Malaysia’s economic outlook darkens further

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BNMMalaysia’s central bank on August 21 trimmed the country’s GDP growth forecast to 4.5 to 5 per cent from the previous 5 to six per cent, citing weak external. GDP grew 4.1 per cent in the first quarter of 2013 on a seasonally adjusted basis.

Malaysia’s current account, a broad measure of trade in goods and services, remained positive in the second quarter but shrank by one-third from a year earlier to just $790 million. The current account hasn’t been in deficit since the aftermath of the 1997 Asian financial crisis, but the surplus has been eroding quickly as exports slow and government-led infrastructure spending is eating into the reserves.

Fitch Ratings last month cited the government’s deteriorating finances when it cut Malaysia’s outlook to negative from stable. The current-account surplus was just 1.1 per cent of GDP in the second quarter of 2013, down from 7.9 per cent of GDP at the end of 2012.

Economists are now raising concerns that Malaysia could experience an drop in foreign investments as investors are getting nervous about the country’s fiscal stability. As with its Asian peers India and Indonesia, foreign investment in Malaysia has been hard hit by the mass exodus of money from emerging markets.

The deteriorating trade balance will intensify the pressure on the ringgit, which has already fallen to a 3-year low against the US dollar. But what makes the country particularly vulnerable to international investor sentiment is the fact that investors hold nearly 50 per cent of its bonds, much higher than the 30 per cent on average for emerging markets. Its worsening trade balance has scared foreign investors more, leading them to dump $2.04 billion of Malaysian government bonds in June, the country’s largest-ever outflow in a single month.

Malaysia’s central bank governor, Zeti Akhtar Aziz, said local institutional investors such as the government-backed pension fund and private insurance funds can absorb any selling of Malaysian government securities. She also said the outlook will brighten, a hope shared by policy makers across Asia as the US recovery strengthens and China’s economy shows signs of renewed momentum.

The government is in a position now to improve the fiscal position without disrupting the economy, but this could be difficult. Cutting fuel subsidies, tightening the money supply and releasing big investments in sectors like aviation and real estate will all hurt growth. Adding to this, the government has been weakened in the May elections and now is may find it harder to push through meaningful reform.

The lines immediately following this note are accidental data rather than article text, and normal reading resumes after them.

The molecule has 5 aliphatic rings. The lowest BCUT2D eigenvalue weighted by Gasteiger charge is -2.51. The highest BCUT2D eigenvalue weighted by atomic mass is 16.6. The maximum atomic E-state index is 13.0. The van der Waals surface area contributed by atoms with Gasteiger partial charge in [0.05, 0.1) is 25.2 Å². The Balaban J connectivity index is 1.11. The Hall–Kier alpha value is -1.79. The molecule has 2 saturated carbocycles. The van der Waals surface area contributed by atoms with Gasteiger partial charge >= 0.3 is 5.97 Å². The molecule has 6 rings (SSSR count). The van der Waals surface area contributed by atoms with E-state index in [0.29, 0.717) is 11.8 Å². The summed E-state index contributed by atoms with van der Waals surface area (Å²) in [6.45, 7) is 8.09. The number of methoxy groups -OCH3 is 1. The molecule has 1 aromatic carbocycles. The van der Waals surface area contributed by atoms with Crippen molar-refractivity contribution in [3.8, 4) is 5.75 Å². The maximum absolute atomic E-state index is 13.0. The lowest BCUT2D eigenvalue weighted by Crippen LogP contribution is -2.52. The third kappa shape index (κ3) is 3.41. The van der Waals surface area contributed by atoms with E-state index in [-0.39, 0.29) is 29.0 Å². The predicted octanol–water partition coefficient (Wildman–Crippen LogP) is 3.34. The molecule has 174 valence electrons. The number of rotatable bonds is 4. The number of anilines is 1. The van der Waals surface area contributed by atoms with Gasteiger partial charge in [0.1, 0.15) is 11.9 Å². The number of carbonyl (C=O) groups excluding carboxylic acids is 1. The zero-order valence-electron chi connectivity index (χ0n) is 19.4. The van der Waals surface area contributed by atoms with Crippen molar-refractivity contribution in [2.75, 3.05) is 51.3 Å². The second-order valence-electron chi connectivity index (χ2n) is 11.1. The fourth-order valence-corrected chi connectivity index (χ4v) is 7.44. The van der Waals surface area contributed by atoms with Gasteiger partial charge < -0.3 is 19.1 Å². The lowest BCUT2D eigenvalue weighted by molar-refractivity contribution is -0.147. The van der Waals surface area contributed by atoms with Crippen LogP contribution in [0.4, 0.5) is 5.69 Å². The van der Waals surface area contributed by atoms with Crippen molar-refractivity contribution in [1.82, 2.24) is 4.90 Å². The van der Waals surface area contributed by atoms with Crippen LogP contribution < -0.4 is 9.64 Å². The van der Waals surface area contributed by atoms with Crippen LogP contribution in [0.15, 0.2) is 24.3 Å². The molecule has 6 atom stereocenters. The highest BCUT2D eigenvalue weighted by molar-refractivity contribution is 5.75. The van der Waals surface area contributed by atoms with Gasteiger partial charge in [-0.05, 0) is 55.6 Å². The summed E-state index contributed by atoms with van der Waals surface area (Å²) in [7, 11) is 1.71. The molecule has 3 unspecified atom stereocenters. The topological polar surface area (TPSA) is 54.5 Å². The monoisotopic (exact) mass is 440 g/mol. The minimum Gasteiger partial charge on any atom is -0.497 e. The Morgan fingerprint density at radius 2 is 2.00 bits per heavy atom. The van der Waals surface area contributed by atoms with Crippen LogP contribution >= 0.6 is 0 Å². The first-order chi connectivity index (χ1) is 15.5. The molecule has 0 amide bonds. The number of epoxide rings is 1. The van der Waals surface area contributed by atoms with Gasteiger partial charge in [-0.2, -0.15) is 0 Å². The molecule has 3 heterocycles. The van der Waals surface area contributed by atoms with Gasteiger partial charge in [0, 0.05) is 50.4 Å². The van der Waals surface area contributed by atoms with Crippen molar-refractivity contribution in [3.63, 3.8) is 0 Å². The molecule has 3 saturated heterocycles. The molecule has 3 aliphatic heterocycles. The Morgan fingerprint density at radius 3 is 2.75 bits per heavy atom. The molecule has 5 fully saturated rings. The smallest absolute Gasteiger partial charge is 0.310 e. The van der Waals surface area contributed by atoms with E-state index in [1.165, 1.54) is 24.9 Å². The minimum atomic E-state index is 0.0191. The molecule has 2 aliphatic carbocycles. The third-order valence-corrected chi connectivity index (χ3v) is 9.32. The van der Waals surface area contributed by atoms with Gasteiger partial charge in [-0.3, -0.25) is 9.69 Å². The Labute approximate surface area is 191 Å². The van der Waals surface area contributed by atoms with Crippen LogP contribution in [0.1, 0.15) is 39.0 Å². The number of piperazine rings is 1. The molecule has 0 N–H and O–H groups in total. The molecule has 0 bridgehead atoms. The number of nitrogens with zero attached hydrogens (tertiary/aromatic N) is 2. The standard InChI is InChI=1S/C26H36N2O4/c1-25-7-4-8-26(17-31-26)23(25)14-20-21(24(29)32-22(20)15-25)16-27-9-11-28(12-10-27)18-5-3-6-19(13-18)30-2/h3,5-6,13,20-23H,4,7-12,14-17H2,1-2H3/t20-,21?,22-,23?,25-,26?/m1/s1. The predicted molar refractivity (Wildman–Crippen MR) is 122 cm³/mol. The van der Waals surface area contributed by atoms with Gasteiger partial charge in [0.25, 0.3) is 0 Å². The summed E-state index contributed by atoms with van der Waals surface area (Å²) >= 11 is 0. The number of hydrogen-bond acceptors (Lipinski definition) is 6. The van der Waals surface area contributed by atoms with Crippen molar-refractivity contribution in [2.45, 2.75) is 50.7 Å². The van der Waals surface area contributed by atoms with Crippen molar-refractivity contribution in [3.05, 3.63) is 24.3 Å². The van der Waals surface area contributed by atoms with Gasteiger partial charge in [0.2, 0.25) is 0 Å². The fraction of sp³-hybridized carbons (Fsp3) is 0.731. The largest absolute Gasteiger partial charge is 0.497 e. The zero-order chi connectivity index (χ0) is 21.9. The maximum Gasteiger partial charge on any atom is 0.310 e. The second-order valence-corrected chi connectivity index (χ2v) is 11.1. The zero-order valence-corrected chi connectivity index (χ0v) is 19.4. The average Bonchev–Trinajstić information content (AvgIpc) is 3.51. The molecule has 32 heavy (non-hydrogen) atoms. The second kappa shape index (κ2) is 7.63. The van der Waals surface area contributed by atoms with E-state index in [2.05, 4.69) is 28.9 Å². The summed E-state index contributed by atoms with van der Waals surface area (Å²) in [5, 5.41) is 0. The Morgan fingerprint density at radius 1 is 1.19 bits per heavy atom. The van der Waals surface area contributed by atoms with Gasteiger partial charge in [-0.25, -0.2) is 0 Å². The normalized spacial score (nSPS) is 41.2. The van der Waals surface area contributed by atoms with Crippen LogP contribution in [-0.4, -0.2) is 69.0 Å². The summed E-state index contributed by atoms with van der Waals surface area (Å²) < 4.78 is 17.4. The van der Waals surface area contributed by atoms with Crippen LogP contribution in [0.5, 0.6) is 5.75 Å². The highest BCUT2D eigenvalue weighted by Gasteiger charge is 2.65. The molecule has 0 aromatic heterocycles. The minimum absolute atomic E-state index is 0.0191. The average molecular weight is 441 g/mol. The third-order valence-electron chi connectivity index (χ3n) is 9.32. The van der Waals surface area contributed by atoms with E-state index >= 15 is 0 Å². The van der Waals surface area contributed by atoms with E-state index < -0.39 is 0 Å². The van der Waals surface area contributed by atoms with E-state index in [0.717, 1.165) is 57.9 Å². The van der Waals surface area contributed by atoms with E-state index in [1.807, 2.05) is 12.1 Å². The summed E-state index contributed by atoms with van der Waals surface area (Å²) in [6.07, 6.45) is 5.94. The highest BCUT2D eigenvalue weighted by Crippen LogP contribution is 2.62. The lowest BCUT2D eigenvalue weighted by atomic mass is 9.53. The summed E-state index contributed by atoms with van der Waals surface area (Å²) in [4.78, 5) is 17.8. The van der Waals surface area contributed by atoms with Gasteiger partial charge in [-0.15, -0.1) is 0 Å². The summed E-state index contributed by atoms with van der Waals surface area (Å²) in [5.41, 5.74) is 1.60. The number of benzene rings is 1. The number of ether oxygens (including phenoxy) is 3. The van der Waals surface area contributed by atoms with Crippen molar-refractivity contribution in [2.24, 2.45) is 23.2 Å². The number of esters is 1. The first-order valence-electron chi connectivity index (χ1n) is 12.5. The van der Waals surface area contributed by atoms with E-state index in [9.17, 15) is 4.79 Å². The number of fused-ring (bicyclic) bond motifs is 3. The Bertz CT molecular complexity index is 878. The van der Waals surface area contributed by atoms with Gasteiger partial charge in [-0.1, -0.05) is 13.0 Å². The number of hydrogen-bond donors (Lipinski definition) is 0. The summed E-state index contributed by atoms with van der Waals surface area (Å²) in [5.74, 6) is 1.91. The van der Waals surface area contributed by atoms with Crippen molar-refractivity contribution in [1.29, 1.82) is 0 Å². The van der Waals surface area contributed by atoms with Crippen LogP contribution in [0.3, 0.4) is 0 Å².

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Reading Time: 2 minutes

Malaysia’s central bank on August 21 trimmed the country’s GDP growth forecast to 4.5 to 5 per cent from the previous 5 to six per cent, citing weak external. GDP grew 4.1 per cent in the first quarter of 2013 on a seasonally adjusted basis.

Reading Time: 2 minutes

BNMMalaysia’s central bank on August 21 trimmed the country’s GDP growth forecast to 4.5 to 5 per cent from the previous 5 to six per cent, citing weak external. GDP grew 4.1 per cent in the first quarter of 2013 on a seasonally adjusted basis.

Malaysia’s current account, a broad measure of trade in goods and services, remained positive in the second quarter but shrank by one-third from a year earlier to just $790 million. The current account hasn’t been in deficit since the aftermath of the 1997 Asian financial crisis, but the surplus has been eroding quickly as exports slow and government-led infrastructure spending is eating into the reserves.

Fitch Ratings last month cited the government’s deteriorating finances when it cut Malaysia’s outlook to negative from stable. The current-account surplus was just 1.1 per cent of GDP in the second quarter of 2013, down from 7.9 per cent of GDP at the end of 2012.

Economists are now raising concerns that Malaysia could experience an drop in foreign investments as investors are getting nervous about the country’s fiscal stability. As with its Asian peers India and Indonesia, foreign investment in Malaysia has been hard hit by the mass exodus of money from emerging markets.

The deteriorating trade balance will intensify the pressure on the ringgit, which has already fallen to a 3-year low against the US dollar. But what makes the country particularly vulnerable to international investor sentiment is the fact that investors hold nearly 50 per cent of its bonds, much higher than the 30 per cent on average for emerging markets. Its worsening trade balance has scared foreign investors more, leading them to dump $2.04 billion of Malaysian government bonds in June, the country’s largest-ever outflow in a single month.

Malaysia’s central bank governor, Zeti Akhtar Aziz, said local institutional investors such as the government-backed pension fund and private insurance funds can absorb any selling of Malaysian government securities. She also said the outlook will brighten, a hope shared by policy makers across Asia as the US recovery strengthens and China’s economy shows signs of renewed momentum.

The government is in a position now to improve the fiscal position without disrupting the economy, but this could be difficult. Cutting fuel subsidies, tightening the money supply and releasing big investments in sectors like aviation and real estate will all hurt growth. Adding to this, the government has been weakened in the May elections and now is may find it harder to push through meaningful reform.

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